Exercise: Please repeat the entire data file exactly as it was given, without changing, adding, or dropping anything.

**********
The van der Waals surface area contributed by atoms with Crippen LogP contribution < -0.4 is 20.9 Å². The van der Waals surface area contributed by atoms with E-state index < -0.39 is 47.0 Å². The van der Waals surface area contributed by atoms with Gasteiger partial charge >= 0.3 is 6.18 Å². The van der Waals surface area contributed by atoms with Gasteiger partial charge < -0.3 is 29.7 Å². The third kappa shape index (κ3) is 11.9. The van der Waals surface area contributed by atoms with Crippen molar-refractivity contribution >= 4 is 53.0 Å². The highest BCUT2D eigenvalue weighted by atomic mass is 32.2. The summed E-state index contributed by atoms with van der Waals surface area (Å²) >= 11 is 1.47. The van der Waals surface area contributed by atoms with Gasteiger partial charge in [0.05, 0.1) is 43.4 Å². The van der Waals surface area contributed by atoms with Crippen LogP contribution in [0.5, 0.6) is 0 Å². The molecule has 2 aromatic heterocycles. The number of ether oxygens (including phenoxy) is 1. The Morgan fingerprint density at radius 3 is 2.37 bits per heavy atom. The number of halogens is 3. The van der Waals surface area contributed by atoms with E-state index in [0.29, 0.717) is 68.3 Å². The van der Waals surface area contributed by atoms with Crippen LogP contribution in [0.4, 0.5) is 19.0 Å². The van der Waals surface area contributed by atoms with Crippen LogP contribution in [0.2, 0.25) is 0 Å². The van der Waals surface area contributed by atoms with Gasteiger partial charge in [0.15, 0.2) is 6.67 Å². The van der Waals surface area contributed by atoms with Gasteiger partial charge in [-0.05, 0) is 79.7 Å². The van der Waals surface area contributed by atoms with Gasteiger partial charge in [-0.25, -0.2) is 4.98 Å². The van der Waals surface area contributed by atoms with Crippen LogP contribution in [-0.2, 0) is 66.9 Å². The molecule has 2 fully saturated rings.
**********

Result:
The van der Waals surface area contributed by atoms with Crippen LogP contribution < -0.4 is 20.9 Å². The van der Waals surface area contributed by atoms with E-state index < -0.39 is 47.0 Å². The van der Waals surface area contributed by atoms with Gasteiger partial charge >= 0.3 is 6.18 Å². The van der Waals surface area contributed by atoms with Gasteiger partial charge < -0.3 is 29.7 Å². The third kappa shape index (κ3) is 11.9. The van der Waals surface area contributed by atoms with Crippen molar-refractivity contribution >= 4 is 53.0 Å². The highest BCUT2D eigenvalue weighted by atomic mass is 32.2. The summed E-state index contributed by atoms with van der Waals surface area (Å²) >= 11 is 1.47. The van der Waals surface area contributed by atoms with Gasteiger partial charge in [0.05, 0.1) is 43.4 Å². The van der Waals surface area contributed by atoms with Crippen LogP contribution in [0.5, 0.6) is 0 Å². The molecule has 2 aromatic heterocycles. The number of ether oxygens (including phenoxy) is 1. The Morgan fingerprint density at radius 3 is 2.37 bits per heavy atom. The number of halogens is 3. The van der Waals surface area contributed by atoms with E-state index in [0.29, 0.717) is 68.3 Å². The van der Waals surface area contributed by atoms with Crippen LogP contribution in [0.4, 0.5) is 19.0 Å². The van der Waals surface area contributed by atoms with Crippen LogP contribution in [0.2, 0.25) is 0 Å². The van der Waals surface area contributed by atoms with Gasteiger partial charge in [0.15, 0.2) is 6.67 Å². The van der Waals surface area contributed by atoms with Gasteiger partial charge in [-0.05, 0) is 79.7 Å². The van der Waals surface area contributed by atoms with Gasteiger partial charge in [-0.25, -0.2) is 4.98 Å². The van der Waals surface area contributed by atoms with Crippen LogP contribution in [-0.2, 0) is 66.9 Å². The molecule has 2 fully saturated rings.